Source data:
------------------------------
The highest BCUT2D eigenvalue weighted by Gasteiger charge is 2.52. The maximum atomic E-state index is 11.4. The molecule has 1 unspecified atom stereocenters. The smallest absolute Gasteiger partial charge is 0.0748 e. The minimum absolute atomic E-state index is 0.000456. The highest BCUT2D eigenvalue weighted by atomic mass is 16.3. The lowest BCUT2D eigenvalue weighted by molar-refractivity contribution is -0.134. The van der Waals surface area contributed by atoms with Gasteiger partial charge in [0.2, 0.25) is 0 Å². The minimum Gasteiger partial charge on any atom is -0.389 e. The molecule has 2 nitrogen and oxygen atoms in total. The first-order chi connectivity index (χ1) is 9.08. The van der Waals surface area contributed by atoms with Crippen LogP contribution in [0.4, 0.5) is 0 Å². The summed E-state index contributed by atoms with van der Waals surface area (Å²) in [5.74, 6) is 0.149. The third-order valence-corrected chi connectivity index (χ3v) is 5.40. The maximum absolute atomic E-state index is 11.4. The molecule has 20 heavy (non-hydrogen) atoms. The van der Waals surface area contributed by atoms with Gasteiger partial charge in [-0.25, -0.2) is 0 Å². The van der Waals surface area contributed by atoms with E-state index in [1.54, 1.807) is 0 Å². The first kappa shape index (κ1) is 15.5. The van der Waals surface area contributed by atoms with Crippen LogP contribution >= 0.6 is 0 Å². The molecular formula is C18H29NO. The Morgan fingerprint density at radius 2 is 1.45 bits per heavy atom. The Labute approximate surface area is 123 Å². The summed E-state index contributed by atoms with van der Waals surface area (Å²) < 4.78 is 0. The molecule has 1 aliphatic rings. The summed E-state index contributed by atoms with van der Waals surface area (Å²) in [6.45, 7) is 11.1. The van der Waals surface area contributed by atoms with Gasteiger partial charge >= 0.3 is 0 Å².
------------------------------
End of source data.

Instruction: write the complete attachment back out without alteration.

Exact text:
The highest BCUT2D eigenvalue weighted by Gasteiger charge is 2.52. The maximum atomic E-state index is 11.4. The molecule has 1 unspecified atom stereocenters. The smallest absolute Gasteiger partial charge is 0.0748 e. The minimum absolute atomic E-state index is 0.000456. The highest BCUT2D eigenvalue weighted by atomic mass is 16.3. The lowest BCUT2D eigenvalue weighted by molar-refractivity contribution is -0.134. The van der Waals surface area contributed by atoms with Gasteiger partial charge in [0.2, 0.25) is 0 Å². The minimum Gasteiger partial charge on any atom is -0.389 e. The molecule has 2 nitrogen and oxygen atoms in total. The first-order chi connectivity index (χ1) is 9.08. The van der Waals surface area contributed by atoms with Crippen LogP contribution in [0.4, 0.5) is 0 Å². The summed E-state index contributed by atoms with van der Waals surface area (Å²) in [5.74, 6) is 0.149. The third-order valence-corrected chi connectivity index (χ3v) is 5.40. The maximum absolute atomic E-state index is 11.4. The molecule has 20 heavy (non-hydrogen) atoms. The van der Waals surface area contributed by atoms with Gasteiger partial charge in [-0.25, -0.2) is 0 Å². The van der Waals surface area contributed by atoms with E-state index in [1.54, 1.807) is 0 Å². The first kappa shape index (κ1) is 15.5. The van der Waals surface area contributed by atoms with Crippen LogP contribution >= 0.6 is 0 Å². The molecular formula is C18H29NO. The Morgan fingerprint density at radius 2 is 1.45 bits per heavy atom. The Labute approximate surface area is 123 Å². The summed E-state index contributed by atoms with van der Waals surface area (Å²) < 4.78 is 0. The molecule has 1 aliphatic rings. The summed E-state index contributed by atoms with van der Waals surface area (Å²) in [6.45, 7) is 11.1. The van der Waals surface area contributed by atoms with Gasteiger partial charge >= 0.3 is 0 Å².